“Our employees are so important to us — being able to give them the resources that they need to both do their jobs and also to be able to live is so important,” Tatum told E&P.
“We are a union shop. We provide healthcare for our employees and their families. We try to take care of our folks,” she said.
AmNews offers internship opportunities to aspiring journalists.
“I was an intern in the mid-‘90s and benefitted quite deeply from that. … We’ve had many great journalists come through our program, and obviously, it’s wonderful to add some capacity to our newspaper. But it’s really an opportunity for young journalists who might not get an internship elsewhere. They have the opportunity to contribute to the paper in a really meaningful way,” Reyes said.
“This wonderful institution supported me very early in my career. It gave me an outlet. It gave me credentials and the opportunity to do the kind of work I wanted to do,” Reyes reflected.
He recounted how he traveled the world during and after college, reporting from Rwanda, Indonesia, Iraq, Tanzania and Europe for the paper. “We live in an interconnected and interdependent world,” he continued. “What happens halfway across the world impacts us here in New York.”
“We’ve also developed an expanded relationship with Report for America,” Reyes said. “We currently have two Report for America Corps members and are about to add a third this summer.” The third Report for America Corps journalist will work exclusively with the Blacklight team on “Beyond the Barrel of the Gun.”
Reporting on gun violence
“Beyond the Barrel of the Gun” was born out of a cohort led by the Local Media Association (LMA), where members shared ideas on reporting initiatives they wanted to launch and how they might be funded. Tatum envisioned a three-year investigative series on gun violence, which would “amplify the solutions that are already working” and possibly discover others.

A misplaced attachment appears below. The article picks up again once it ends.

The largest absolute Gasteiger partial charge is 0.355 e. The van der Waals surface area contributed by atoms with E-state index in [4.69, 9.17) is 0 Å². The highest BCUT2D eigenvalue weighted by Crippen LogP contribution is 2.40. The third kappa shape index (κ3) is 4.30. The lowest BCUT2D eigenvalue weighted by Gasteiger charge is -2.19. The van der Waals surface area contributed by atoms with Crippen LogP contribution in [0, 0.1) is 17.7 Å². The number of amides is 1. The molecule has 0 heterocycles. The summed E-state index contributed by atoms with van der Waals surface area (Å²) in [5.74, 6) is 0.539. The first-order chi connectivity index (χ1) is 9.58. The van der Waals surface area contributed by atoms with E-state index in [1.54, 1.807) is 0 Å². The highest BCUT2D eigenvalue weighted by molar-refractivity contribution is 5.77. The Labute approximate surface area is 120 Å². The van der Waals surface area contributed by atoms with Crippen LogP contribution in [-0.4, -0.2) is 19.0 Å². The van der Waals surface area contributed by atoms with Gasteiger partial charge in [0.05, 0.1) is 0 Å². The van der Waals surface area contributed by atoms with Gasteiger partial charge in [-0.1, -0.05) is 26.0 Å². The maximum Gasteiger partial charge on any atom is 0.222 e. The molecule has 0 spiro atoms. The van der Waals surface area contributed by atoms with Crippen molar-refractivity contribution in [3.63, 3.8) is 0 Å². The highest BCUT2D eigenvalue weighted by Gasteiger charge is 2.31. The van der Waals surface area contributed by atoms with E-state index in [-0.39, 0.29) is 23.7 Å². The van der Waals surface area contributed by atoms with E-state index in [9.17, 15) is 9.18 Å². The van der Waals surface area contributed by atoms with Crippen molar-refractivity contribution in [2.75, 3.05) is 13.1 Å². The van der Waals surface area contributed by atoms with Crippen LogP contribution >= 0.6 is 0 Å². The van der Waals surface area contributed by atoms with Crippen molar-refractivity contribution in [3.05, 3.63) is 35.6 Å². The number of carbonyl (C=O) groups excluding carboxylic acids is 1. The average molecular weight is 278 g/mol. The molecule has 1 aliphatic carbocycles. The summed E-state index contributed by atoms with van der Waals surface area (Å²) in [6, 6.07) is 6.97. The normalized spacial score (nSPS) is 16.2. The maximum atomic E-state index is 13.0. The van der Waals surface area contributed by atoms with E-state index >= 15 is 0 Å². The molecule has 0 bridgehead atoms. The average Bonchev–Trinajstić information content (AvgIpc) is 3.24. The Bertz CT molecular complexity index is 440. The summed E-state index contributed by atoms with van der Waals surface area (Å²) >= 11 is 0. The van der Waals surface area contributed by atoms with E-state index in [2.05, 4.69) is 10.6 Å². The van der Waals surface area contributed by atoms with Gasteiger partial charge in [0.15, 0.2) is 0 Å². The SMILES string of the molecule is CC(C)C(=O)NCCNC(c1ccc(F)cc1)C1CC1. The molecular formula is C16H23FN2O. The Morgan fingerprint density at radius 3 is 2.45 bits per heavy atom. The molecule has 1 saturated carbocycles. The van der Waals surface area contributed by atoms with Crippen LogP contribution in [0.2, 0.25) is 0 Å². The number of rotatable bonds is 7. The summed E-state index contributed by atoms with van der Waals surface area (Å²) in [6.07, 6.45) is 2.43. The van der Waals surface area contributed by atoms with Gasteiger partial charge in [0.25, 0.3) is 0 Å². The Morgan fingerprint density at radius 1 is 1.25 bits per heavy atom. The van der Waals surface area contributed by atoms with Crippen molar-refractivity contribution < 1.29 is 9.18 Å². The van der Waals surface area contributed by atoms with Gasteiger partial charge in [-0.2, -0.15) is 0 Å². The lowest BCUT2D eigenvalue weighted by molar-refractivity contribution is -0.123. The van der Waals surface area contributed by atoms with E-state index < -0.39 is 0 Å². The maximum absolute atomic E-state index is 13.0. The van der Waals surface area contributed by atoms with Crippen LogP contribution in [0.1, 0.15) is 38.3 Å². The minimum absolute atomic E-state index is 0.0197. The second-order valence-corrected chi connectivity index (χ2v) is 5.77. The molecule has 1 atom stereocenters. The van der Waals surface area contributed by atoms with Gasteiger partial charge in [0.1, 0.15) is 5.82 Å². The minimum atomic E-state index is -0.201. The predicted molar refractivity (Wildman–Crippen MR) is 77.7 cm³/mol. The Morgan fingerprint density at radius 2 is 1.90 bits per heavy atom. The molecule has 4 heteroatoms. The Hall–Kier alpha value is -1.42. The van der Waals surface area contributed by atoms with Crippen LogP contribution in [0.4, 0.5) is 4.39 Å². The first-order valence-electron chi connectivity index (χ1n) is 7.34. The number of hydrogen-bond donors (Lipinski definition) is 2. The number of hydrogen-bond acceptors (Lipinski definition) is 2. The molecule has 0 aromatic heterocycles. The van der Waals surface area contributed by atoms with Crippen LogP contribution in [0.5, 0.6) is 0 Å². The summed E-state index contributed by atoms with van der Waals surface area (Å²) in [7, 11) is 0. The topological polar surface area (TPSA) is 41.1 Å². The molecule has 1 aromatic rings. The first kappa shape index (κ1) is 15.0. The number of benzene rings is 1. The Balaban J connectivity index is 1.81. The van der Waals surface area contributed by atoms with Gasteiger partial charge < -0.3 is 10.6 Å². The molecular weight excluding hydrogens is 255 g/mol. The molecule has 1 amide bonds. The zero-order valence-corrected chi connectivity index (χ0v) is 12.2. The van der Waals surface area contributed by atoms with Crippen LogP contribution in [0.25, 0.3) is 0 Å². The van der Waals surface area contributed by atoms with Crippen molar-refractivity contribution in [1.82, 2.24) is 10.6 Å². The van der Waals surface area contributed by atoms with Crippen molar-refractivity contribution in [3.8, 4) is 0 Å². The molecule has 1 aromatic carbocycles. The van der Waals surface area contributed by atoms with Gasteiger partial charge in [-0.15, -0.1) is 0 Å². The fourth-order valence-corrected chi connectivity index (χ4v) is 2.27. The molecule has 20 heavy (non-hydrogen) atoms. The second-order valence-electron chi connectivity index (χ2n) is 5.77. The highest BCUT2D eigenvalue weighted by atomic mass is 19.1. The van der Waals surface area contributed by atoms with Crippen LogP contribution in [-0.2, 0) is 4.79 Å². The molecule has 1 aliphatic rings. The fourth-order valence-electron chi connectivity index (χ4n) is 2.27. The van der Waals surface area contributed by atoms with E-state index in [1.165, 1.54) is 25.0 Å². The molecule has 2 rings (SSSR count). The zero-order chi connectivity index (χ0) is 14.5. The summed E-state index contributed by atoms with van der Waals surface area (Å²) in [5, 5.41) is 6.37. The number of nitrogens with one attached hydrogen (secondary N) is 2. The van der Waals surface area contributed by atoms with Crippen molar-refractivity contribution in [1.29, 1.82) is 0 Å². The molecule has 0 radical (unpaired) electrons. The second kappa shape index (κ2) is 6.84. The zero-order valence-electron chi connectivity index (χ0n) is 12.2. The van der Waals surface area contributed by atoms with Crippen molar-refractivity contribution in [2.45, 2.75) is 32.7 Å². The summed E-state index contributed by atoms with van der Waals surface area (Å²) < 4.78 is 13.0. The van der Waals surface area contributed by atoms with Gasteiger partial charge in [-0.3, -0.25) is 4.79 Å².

“First, we’ll look at the root causes of gun violence in Black and brown communities,” Reyes explained. “As journalists, we often spend most of our time reporting on what has happened. You don’t necessarily have the time or inclination to discuss why this happened.”
“But when you have something like gun violence, which is a massive problem, the only way you’re really going to understand it is to understand the root causes. That’s the first question we want to answer: Why? Why does this exist? Why does this disproportionately impact our communities? Next, we’ll want to look at the societal impact of gun violence in our communities,” Reyes said.
They’ll examine gun violence through an intersectional lens, demonstrating how the ripple effects move through the community. “We have to look holistically at problems and stop thinking about them in terms of siloes,” Reyes said.
Finally, the investigative team will cover the solutions, whether they’re proposals from politicians or the people and organizations “on the ground” working on ways to solve the scourge of gun violence.
“We feel it's not enough to identify a problem or call it out. It’s also our responsibility to address it, to analyze and sometimes criticize the solutions out there,” Reyes said.
The investigative editor credited Publisher and Editor-in-Chief Elinor Tatum for her leadership and vision. “As a leader, as a publisher, she has always been open to new ideas and always open to pushing the envelope. It makes sense that all of this is happening at this newspaper.”
Tatum’s father passed away in February 2009, 10 months shy of the New York Amsterdam News’ 100th anniversary. “Before he died, my father said to me, ‘You know, let’s just get her through 100 years,’ sort of giving me permission to do whatever I wanted after that. But that wasn’t good enough for me. I believe it can endure. I believe it can thrive because I believe it’s necessary,” Tatum said.
Gretchen A. Peck is a contributing editor to Editor & Publisher. She’s reported for E&P since 2010 and welcomes comments at firstname.lastname@example.org.